Organize terms and take the limit on both sides,

$$I=\int_0^\infty \frac{\arctan(t)}{e^{2\pi t}-1}dt=\lim_{N\rightarrow \infty} \left( \int_0^N \frac{\ln(1+x)}{2}dx+\frac{\ln(1+N)}{4}-\sum_{n=0}^N \frac{\ln(1+n)}{2} \right) $$ Further, we get $$I=\frac{1}{2}\lim_{N\rightarrow \infty} \left( ~(N+1)\ln(N+1)-N+\frac{1}{2}\cdot\ln(1+N)- \ln[(N+1)!] ~\right) $$

let $n=N+1$:

$$\begin{align}I&=\frac{1}{2}\lim_{n\rightarrow \infty} \left( ~n\ln(n)-n+1+\frac{1}{2}\cdot\ln(n)- \ln (n!) ~\right)\\ \\ &=\frac{1}{2}\lim_{n\rightarrow \infty} \left(1+\ln\left(\frac{n^{n+\frac{1}2}}{n!e^n}\right)\right) \end{align}$$

Use Stirling's formula, we get the limit:

$$\lim_{n\rightarrow \infty} \left(\frac{n^{n+\frac{1}2}}{n!e^n}\right)=\frac{1}{\sqrt{2\pi}}$$


$$\int_0^\infty \frac{\arctan(t)}{e^{2\pi t}-1} dt =\frac{1}{2}-\frac{1}{4}\cdot\ln(2\pi)$$

  • $\begingroup$ You are useing the Abel–Plana and not the Euler–Maclaurin formula. Also, your first equality is incorrect. You cannot just let $N\to +\infty$ in some terms but not in others. $\endgroup$
    – Gary
    Commented Jan 6, 2023 at 3:41
  • $\begingroup$ Hi, I have edited the Abel-Plana formula and I add a paragraph underneath the first equality to explain the remainder vanishes for this specific choice of $f(z)$. Is this okay now? @Gary $\endgroup$
    – MathFail
    Commented May 11, 2023 at 23:57
  • $\begingroup$ After the shift $n=N+1$, instead of replacing $n!$ by an approximation, just write what you get exactly: $$ \frac{1}{2}\mathop {\lim }\limits_{n \to + \infty } \left( {1 + \ln \left( {\frac{{n^{n + 1/2} {\rm e}^{ - n} }}{{n!}}} \right)} \right). $$ Now refer to the known limit $$ \mathop {\lim }\limits_{n \to + \infty } \frac{{n^{n + 1/2} {\rm e}^{ - n} }}{{n!}} = \frac{1}{{\sqrt {2\pi } }}. $$ $\endgroup$
    – Gary
    Commented May 12, 2023 at 0:03
  • $\begingroup$ Thank you, I have fixed this part. Could you please take a look for your first comment, regarding my first equality, is that part okay now? @Gary $\endgroup$
    – MathFail
    Commented May 12, 2023 at 0:16
  • 1
    $\begingroup$ Yes, I have updated and added all details, thank you. @Gary $\endgroup$
    – MathFail
    Commented May 12, 2023 at 1:36

Let me give you a more general result:

As we know:

$\displaystyle \zeta(s,a)=\sum_{k=0}^{\infty}{\dfrac{1}{(n+a)^s}}$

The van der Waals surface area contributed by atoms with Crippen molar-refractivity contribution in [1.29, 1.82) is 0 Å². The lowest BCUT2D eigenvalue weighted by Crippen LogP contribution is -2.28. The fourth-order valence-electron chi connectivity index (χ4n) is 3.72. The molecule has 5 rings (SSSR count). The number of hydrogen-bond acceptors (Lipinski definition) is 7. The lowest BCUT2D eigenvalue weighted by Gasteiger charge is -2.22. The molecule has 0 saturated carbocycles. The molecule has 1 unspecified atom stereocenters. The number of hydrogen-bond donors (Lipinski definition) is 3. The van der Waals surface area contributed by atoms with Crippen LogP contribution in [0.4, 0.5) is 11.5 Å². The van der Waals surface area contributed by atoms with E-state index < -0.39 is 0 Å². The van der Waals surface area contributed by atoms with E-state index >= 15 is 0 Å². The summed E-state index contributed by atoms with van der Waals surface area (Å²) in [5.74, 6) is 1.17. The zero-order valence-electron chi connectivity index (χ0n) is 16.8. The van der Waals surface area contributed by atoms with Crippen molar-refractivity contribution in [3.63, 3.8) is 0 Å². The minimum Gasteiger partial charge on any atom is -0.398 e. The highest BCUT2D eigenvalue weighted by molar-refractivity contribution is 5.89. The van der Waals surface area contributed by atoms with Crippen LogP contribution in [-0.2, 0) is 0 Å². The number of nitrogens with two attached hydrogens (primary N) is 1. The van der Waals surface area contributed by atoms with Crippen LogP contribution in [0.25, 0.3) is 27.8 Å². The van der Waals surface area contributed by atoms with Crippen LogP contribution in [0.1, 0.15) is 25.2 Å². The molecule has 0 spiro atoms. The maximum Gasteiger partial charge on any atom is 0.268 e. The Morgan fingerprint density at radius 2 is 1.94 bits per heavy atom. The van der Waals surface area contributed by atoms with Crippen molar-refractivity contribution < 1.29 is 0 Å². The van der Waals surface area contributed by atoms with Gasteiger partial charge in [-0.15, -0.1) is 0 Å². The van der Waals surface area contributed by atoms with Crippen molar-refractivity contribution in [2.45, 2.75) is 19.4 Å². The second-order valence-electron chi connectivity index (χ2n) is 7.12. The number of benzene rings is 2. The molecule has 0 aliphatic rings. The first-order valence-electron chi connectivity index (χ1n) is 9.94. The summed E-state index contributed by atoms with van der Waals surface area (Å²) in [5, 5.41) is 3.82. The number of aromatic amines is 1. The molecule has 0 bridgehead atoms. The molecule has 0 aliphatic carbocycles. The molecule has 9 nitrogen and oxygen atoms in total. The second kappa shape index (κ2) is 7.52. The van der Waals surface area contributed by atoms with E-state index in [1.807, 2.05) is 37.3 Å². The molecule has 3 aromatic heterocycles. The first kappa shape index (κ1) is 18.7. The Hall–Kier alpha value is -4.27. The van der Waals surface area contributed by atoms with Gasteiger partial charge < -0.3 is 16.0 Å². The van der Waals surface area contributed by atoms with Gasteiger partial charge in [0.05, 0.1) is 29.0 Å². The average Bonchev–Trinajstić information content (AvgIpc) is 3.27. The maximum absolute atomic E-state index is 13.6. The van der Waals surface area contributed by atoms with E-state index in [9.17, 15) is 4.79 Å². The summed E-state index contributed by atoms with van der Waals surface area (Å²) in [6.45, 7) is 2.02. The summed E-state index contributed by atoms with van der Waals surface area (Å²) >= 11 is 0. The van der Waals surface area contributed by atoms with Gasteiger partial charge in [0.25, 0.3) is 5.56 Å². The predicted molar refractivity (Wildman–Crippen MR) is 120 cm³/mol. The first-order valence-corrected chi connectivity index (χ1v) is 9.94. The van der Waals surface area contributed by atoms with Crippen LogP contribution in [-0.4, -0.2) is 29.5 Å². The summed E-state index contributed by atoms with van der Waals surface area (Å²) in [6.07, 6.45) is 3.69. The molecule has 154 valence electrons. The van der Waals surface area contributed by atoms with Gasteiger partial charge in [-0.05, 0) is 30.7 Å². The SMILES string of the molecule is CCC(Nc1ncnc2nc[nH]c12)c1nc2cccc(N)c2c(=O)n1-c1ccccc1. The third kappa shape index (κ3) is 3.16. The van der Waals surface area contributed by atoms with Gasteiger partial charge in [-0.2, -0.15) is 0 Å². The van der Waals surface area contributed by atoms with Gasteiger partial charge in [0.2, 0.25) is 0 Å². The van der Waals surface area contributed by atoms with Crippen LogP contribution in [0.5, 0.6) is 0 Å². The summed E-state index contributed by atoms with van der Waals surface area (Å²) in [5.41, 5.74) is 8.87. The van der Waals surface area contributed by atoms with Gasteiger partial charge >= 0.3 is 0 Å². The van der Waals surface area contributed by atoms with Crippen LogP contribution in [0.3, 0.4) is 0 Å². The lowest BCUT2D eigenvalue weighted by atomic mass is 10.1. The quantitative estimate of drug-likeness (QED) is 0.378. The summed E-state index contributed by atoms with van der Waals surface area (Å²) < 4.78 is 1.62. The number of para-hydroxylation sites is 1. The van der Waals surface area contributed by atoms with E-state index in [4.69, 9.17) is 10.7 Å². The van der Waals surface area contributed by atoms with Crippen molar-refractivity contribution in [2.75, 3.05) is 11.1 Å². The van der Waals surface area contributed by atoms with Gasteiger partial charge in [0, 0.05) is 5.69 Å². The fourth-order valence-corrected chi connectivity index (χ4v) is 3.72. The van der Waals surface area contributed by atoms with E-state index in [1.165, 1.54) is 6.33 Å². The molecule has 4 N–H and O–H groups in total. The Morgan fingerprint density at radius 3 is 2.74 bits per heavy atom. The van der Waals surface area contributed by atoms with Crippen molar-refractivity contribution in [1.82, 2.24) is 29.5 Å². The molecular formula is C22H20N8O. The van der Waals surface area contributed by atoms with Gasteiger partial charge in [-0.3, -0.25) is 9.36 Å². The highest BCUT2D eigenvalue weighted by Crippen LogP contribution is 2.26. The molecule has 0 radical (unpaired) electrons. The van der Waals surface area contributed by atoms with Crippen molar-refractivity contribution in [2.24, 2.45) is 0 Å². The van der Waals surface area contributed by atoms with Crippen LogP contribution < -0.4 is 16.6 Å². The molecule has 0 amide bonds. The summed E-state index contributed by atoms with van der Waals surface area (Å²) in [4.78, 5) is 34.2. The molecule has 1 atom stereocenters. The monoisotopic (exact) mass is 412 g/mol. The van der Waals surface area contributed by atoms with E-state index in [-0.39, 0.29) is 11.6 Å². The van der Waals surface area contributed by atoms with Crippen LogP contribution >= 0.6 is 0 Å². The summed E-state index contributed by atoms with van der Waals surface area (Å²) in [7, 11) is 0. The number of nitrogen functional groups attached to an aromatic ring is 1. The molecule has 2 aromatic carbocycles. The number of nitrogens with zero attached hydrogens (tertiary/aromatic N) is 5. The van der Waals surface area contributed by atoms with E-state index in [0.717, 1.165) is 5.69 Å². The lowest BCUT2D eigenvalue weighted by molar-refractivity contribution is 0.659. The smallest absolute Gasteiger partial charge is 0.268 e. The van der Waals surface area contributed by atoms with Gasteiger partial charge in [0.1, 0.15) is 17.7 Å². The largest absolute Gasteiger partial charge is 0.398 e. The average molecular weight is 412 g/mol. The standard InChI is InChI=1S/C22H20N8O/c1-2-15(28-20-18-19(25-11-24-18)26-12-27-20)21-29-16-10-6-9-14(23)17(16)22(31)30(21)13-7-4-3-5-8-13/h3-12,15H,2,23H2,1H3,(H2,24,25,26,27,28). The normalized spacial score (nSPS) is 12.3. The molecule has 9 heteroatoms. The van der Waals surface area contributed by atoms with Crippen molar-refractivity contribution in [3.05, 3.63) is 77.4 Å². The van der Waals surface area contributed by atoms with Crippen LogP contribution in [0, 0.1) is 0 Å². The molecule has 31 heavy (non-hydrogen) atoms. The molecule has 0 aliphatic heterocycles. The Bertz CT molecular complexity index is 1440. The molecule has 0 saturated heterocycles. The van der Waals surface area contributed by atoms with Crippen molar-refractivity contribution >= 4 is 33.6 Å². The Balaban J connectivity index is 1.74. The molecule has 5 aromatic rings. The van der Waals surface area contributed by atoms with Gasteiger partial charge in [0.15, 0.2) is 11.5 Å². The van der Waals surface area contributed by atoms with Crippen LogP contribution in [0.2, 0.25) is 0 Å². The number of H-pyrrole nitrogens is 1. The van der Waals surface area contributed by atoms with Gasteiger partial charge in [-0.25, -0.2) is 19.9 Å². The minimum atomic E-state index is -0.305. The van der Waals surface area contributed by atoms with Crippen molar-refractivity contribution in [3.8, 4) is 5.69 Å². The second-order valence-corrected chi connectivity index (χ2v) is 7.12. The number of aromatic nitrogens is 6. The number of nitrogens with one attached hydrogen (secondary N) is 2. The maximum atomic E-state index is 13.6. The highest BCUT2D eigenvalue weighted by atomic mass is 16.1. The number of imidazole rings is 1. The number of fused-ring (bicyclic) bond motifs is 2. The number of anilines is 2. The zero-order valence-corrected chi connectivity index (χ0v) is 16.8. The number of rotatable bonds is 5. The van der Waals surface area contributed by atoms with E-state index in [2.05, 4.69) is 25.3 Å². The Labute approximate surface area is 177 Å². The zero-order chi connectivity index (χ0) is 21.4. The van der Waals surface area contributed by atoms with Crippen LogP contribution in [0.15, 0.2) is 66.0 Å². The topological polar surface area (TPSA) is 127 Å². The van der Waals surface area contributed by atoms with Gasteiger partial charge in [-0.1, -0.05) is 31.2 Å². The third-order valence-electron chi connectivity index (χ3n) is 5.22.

let $\ f(x)=(x+a)^{-s}$, and

$\displaystyle f(ix)-f(-ix)=\dfrac{-2i\sin\left(s\arctan\left({\large\frac{x}{a}}\right)\right)}{(a^2+x^2)^{\large\frac{s}{2}}}$

Substitute it into Abel Plana's formula and it gives that:

$\displaystyle \begin{aligned}\zeta(s,a)&=\dfrac{1}{2a^s}+\int_{0}^{\infty}{\dfrac{1}{(x+a)^s} \ \mathrm{d}x}+\dfrac{2}{a^{s-1}}\int_{0}^{\infty}{\dfrac{\sin\left(s\arctan x\right)}{(1+x^2)^{^{\large\frac{s}{2}}}\left(e^{2aπx}-1\right)}\ \mathrm{d}x}\\\\&=\dfrac{a^{-s}}{2}+\dfrac{a^{1-s}}{s-1}+2a^{1-s}\int_{0}^{\infty}{\dfrac{\sin\left(s\arctan x\right)}{(1+x^2)^{^{\large\frac{s}{2}}}\left(e^{2aπx}-1\right)}\ \mathrm{d}x}\end{aligned}\\$

Now, take the first and second derivative of both sides with respect to s:

$\displaystyle \begin{aligned}\dfrac{\partial(\zeta(s,a))}{\partial s}&=-\dfrac{a^{-s}\ln a}{2}+\dfrac{a^{1-s}\ln a}{1-s}-\dfrac{a^{1-s}}{(1-s)^2}-2a^{1-s}\ln a\int_{0}^{\infty}{\dfrac{\sin\left(s\arctan x\right)}{(1+x^2)^{^{\large\frac{s}{2}}}\left(e^{2aπx}-1\right)}\ \mathrm{d}x}+2a^{1-s}\int_{0}^{\infty}{\dfrac{\arctan x\cos\left(s\arctan x\right)-{\large\frac{\ln(1+x^2)}{2}}\sin\left(s\arctan x\right)}{(1+x^2)^{^{\large\frac{s}{2}}}\left(e^{2aπx}-1\right)}\ \mathrm{d}x}\end{aligned}\\$

Finally, let s = $\ 0$:

$\displaystyle \begin{aligned}\zeta'(0,a)&=-\dfrac{\ln a}{2}+a\ln a-a+2a\int_{0}^{\infty}{\dfrac{\arctan x}{e^{2aπx}-1}\ \mathrm{d}x}\end{aligned}\\$


$\displaystyle \begin{aligned}\int_{0}^{\infty}{\dfrac{\arctan x}{e^{2aπx}-1}\ \mathrm{d}x}&=\dfrac{\zeta'(0,a)}{2a}+\dfrac{\ln a}{4a}-\dfrac{\ln a}{2}+\dfrac{1}{2}\\\\&=\dfrac{\ln\Gamma(a)}{2a}+\dfrac{\ln a-\ln(2π)}{4a}-\dfrac{\ln a}{2}+\dfrac{1}{2}\end{aligned}$